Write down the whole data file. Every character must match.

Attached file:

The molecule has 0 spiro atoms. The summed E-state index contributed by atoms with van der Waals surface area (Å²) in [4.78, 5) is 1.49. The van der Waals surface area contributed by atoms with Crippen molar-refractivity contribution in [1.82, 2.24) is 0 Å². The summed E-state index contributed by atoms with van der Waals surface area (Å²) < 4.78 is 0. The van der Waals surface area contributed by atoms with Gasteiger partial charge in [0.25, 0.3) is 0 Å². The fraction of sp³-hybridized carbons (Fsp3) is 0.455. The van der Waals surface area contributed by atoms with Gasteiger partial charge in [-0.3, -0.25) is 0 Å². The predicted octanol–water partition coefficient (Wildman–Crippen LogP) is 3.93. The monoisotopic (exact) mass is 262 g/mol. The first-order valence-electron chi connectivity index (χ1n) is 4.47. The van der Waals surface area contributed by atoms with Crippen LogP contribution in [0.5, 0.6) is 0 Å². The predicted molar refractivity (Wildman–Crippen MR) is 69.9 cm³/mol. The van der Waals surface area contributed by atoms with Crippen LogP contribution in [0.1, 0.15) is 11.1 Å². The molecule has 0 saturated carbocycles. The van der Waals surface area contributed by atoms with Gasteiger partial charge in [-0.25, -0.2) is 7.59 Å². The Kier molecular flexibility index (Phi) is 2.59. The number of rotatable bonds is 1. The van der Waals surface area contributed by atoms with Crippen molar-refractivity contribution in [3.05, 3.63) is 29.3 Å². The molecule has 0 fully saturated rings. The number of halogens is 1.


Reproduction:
The molecule has 0 spiro atoms. The summed E-state index contributed by atoms with van der Waals surface area (Å²) in [4.78, 5) is 1.49. The van der Waals surface area contributed by atoms with Crippen molar-refractivity contribution in [1.82, 2.24) is 0 Å². The summed E-state index contributed by atoms with van der Waals surface area (Å²) < 4.78 is 0. The van der Waals surface area contributed by atoms with Gasteiger partial charge in [0.25, 0.3) is 0 Å². The fraction of sp³-hybridized carbons (Fsp3) is 0.455. The van der Waals surface area contributed by atoms with Gasteiger partial charge in [-0.3, -0.25) is 0 Å². The predicted octanol–water partition coefficient (Wildman–Crippen LogP) is 3.93. The monoisotopic (exact) mass is 262 g/mol. The first-order valence-electron chi connectivity index (χ1n) is 4.47. The van der Waals surface area contributed by atoms with Crippen LogP contribution in [0.5, 0.6) is 0 Å². The predicted molar refractivity (Wildman–Crippen MR) is 69.9 cm³/mol. The van der Waals surface area contributed by atoms with Crippen LogP contribution in [0.1, 0.15) is 11.1 Å². The molecule has 0 saturated carbocycles. The van der Waals surface area contributed by atoms with Gasteiger partial charge in [-0.25, -0.2) is 7.59 Å². The Kier molecular flexibility index (Phi) is 2.59. The number of rotatable bonds is 1. The van der Waals surface area contributed by atoms with Crippen molar-refractivity contribution in [3.05, 3.63) is 29.3 Å². The molecule has 0 fully saturated rings. The number of halogens is 1.